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And though my tale be somewhat longer,
I trust you'll find it vastly stronger.
I'll tell you, Daniel, of a man,
The holiest since the world began,
Who now God's favor is receiving,
For prompt obeying, not believing.
One only son this man possessed,
In whom his righteous age was blessed;
And more to mark the grace of Heaven,
This son by miracle was given.
And from this child the Word divine
Had promised an illustrious line.
When, lo! at once a voice he hears,
Which sounds like thunder in his ears.
God says—' Go sacrifice thy son!'
—' This moment, Lord, it shall be done.'
He goes, and instantly prepares
To slay this child of many prayers.
Now, here you see the grand expedience
Of works, of actual sound obedience.
This was not faith, but act and deed:
The Lord commands—the child shall bleed.
Thus Abraham acted," Jenny cried; 'Thus Abraham trusted," Dan replied. 'Abraham!" quoth Jane, "why, that's my man;" 'No, Abraham's him I mean," says Dan. 'He stands a monument of faith;" 'No, 'tis for works, the Scripture saith." ''Tis for his faith that I defend him;" ''Tis for obedience I commend him." Thus he—thus she—both warmly feel,
And lose their temper in their zeal;
Too quick each other's choice to blame,
They did not see each meant the same.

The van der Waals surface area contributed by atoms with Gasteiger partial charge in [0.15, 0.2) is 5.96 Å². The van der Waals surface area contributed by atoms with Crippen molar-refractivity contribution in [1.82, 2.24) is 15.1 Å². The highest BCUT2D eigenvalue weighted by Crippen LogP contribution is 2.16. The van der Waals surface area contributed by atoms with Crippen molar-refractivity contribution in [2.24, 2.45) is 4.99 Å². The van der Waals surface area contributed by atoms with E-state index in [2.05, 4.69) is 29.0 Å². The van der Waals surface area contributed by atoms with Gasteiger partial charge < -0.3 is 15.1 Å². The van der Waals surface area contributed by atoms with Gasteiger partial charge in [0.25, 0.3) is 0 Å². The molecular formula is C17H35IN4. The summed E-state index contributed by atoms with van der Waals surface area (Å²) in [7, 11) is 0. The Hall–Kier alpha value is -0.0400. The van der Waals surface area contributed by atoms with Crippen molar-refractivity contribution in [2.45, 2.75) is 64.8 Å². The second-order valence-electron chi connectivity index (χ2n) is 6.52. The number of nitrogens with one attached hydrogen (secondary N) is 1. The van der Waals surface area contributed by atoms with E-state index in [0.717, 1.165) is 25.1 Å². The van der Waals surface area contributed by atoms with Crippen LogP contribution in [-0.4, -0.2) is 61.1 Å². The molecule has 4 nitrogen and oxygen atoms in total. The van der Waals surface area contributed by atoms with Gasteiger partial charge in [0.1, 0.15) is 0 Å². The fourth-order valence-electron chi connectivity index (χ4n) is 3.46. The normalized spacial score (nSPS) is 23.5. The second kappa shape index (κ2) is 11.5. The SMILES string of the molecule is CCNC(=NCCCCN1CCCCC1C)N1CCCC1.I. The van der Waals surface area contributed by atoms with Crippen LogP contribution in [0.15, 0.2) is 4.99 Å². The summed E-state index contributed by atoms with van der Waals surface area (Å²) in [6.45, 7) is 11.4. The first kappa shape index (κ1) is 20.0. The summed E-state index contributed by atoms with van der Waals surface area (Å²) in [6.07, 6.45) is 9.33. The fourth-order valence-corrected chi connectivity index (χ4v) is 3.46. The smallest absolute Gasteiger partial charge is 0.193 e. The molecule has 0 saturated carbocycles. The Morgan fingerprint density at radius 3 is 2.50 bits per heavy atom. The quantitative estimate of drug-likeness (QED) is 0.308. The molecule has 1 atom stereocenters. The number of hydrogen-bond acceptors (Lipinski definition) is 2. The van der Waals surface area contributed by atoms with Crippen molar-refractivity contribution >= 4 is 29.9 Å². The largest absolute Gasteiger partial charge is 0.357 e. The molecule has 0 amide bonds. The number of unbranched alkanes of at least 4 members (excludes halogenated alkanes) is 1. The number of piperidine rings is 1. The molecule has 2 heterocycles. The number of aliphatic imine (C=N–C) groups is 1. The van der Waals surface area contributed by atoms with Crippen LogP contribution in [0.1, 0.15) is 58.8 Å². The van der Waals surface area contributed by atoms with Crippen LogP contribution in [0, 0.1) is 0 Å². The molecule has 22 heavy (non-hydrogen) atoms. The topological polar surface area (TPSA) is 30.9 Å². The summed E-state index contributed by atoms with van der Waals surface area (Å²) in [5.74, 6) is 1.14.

At length, "Good wife," said honest Dan,
"We're talking of the self-same man.
The works you praise, I own, indeed,
Grow from that faith for which I plead;
And Abraham, whom for faith I quote.
For works deserves especial note:
'Tis not enough of faith to talk;
A man of God with God must walk:
Our doctrines are, at last, the same;
They only differ in the name.
The faith I fight for, is the root;
THE TWO GARDENERS.
Two gardeners once beneath an oak Lay down to rest, when Jack thus spoke— "You must confess, dear Will, that Nature Is but a blundering kind of creature; And I—nay, why that look of terror 1 Could teach her how to mend her error." "Your talk," quoth Will, " is bold and odd; What you call Nature, I call God." "Well, call him by what name you will," Quoth Jack, " he manages but ill; Nay, from the very tree we're under, I'll prove that Providence can blunder." Quoth Will, "Through thick and thin you dash; I shudder, Jack, at words so rash; I trust to what the Scriptures tell— He hath done always all things well." Quoth Jack, " I'm lately grown a wit, And think all good a lucky hit. To prove that Providence can err, Not words, but facts, the truth aver.
To this vast oak lift up thine eyes,
"O! O!" quoth Jack, "I'm wrong, 1 see
LADY AND THE PIE;
A Worthy squire, of sober life,
I ne'er had ruined all mankind;
The squire replied, " I fear 'tis true
The squire, some future day at dinner.
Of all the dainties I've prepared,
I beg not any may be spared;
Indulge in every costly dish;
Enjoy, 'tis what I really wish;
Only observe one prohibition,
Nor think it a severe condition;
On one small dish, which covered stands,
You must not dare to lay your hands;
Go—disobey not, on your life,
Or henceforth you're no more my wife."
The treat was served, the squire was gone,
Now left alone, she waits no longer;